By Millie Bull
On the 20th of April, the world watched as heartbreaking images of Paris’ Notre-Dame Cathedral, licked in flames, were broadcast around the world. The Song Company’s latest show, Power Chords Attached, pays homage to the historic cathedral by honouring its musical legacy. Composed during the twelfth century, as Notre-Dame was still under construction, the polyphonic music of Léonin and Pérotin was specifically arranged to celebrate the cathedral’s unique acoustics. The soaring vaults of the Gothic cathedral create distinct acoustic reverberations, which magnify the choir and add a haunting echo to their voices (rather like a Medieval loop pedal).
In their twenty-first century reimagining of these Gothic compositions, The Song Company have taken advantage of modern amps to replicate the effect. Donning Madonna-esque microphones, the company’s five voices are transformed into hundreds, layering echo upon echo to create extraordinarily complex ribbons of sounds.
For those who are not musically literate, like me, polyphony refers to a specific style of composition where multiple voices, singing individual melodies, lock together to form a cohesive harmony. It’s magical to watch, especially from the second row, because even as you watch the lips of each singer, it is impossible to differentiate the voice of one singer from another. Every voice blends together to produce a single, honeyed sound.
The Song Company have added an extra element by inviting Matthew Fackrell and Toby Peterson-Stewart, two twenty-something bassists, to join their troupe. These guitar virtuosos provide a metallic clang to an otherwise conventional iteration of Gregorian chant. It’s an unexpected choice. Talking to one of the performers, Antony Pitt, after the show, he explained that he approached the bassists (both members of Melbourne-based metal band The Omnific) after observing how their guitar sounds lock together in the same way as these choral compositions.
As the performers took to the stage, there was a beautiful incongruence between the grungy bassists, in black t-shirts and jeans, and their singing peers, in collared shirts and suit trousers. I had hoped this would be a nod to The Song Company’s new irreverent spirit, but they were less brave than I expected. By and large, the music sounded faithful to the Gregorian tradition. Although there were moments in which the bassists showed off their talent (their fingers gliding effortlessly along the frets) they were largely subservient to the original score. Instead of challenging the sung harmonies, the bassists’ blended into the overall composition, each guitar treated like metallic voices rather than a source of textural interest. At times I felt sorry for Fackrell and Peterson-Stewart, who looked almost bored on stage, denied the opportunity to let loose and demonstrate the extent of their prowess.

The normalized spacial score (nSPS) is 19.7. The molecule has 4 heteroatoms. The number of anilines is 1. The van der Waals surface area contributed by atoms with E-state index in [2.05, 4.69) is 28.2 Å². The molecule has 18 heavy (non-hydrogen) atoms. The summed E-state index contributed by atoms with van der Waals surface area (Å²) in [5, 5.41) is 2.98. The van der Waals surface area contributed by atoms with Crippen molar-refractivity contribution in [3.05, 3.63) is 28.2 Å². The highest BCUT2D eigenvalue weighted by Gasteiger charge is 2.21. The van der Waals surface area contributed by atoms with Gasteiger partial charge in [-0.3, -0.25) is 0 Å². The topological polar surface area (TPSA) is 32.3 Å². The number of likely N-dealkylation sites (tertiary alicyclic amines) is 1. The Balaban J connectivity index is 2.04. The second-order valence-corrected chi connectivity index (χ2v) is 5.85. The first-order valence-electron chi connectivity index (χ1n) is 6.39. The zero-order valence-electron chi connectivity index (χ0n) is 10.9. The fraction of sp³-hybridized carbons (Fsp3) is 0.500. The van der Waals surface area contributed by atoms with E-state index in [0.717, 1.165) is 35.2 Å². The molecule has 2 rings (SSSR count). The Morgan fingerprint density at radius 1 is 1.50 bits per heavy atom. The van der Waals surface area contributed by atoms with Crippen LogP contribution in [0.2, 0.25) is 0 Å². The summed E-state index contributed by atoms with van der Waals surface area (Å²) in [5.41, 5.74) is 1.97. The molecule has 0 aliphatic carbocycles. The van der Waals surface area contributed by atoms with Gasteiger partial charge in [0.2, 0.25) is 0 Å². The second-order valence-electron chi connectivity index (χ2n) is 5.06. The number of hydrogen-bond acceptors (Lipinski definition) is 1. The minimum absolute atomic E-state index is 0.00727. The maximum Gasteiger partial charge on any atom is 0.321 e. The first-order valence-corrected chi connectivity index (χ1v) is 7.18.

The music was its most dynamic when it combined the maximum number of elements, including the female vocals of Susannah Lawergren. Like the bassists, Lawergren would periodically exit, leaving the four male vocalists to sing four part harmonies. This decision clearly valued the original composition over the chance to create something new. Whilst I respect The Song Company’s reverence for the traditional compositions, I think their choices were too conservative. Lawergren’s solo was one of the most searing moments of the night. I would have liked to have seen her more. The combination of her falsetto and her stunning presence was siren-like. For three bars, the sound of beatboxing emerged beneath her as she performed a stunning aria. It was a fantastic moment that offered a glimpse of what The Song Company could do if they had the bravery to radically reimagine.
All in all, Power Chords Attached was performed in the spirit of homage rather than iconoclasm. I spent the night waiting for a big face-off between the bassists and vocalists which never occurred. The experience was, nonetheless, edifying. In the wake of the Notre-Dame fire it is valuable to realise that the legacy of the cathedral lives on not just in stone but in sound.
All opinions and thoughts expressed within reviews on Theatre Travels are those of the writer and not of the company at large.